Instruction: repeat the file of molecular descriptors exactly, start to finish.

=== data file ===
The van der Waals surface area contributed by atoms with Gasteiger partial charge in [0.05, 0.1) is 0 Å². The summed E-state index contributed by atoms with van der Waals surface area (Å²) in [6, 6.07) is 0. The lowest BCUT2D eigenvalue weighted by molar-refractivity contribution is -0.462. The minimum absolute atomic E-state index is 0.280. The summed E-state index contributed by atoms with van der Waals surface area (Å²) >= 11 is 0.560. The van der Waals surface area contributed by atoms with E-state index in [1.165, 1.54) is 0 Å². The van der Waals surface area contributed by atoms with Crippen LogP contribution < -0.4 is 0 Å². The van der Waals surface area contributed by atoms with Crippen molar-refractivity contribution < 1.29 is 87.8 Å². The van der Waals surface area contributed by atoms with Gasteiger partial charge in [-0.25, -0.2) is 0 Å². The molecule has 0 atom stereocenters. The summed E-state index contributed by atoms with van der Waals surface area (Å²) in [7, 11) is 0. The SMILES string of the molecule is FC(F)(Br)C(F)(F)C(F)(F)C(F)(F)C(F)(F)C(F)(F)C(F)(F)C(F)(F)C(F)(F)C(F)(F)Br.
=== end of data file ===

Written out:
The van der Waals surface area contributed by atoms with Gasteiger partial charge in [0.05, 0.1) is 0 Å². The summed E-state index contributed by atoms with van der Waals surface area (Å²) in [6, 6.07) is 0. The lowest BCUT2D eigenvalue weighted by molar-refractivity contribution is -0.462. The minimum absolute atomic E-state index is 0.280. The summed E-state index contributed by atoms with van der Waals surface area (Å²) >= 11 is 0.560. The van der Waals surface area contributed by atoms with E-state index in [1.165, 1.54) is 0 Å². The van der Waals surface area contributed by atoms with Crippen LogP contribution < -0.4 is 0 Å². The van der Waals surface area contributed by atoms with Crippen molar-refractivity contribution < 1.29 is 87.8 Å². The van der Waals surface area contributed by atoms with Gasteiger partial charge in [-0.25, -0.2) is 0 Å². The molecule has 0 atom stereocenters. The summed E-state index contributed by atoms with van der Waals surface area (Å²) in [7, 11) is 0. The SMILES string of the molecule is FC(F)(Br)C(F)(F)C(F)(F)C(F)(F)C(F)(F)C(F)(F)C(F)(F)C(F)(F)C(F)(F)C(F)(F)Br.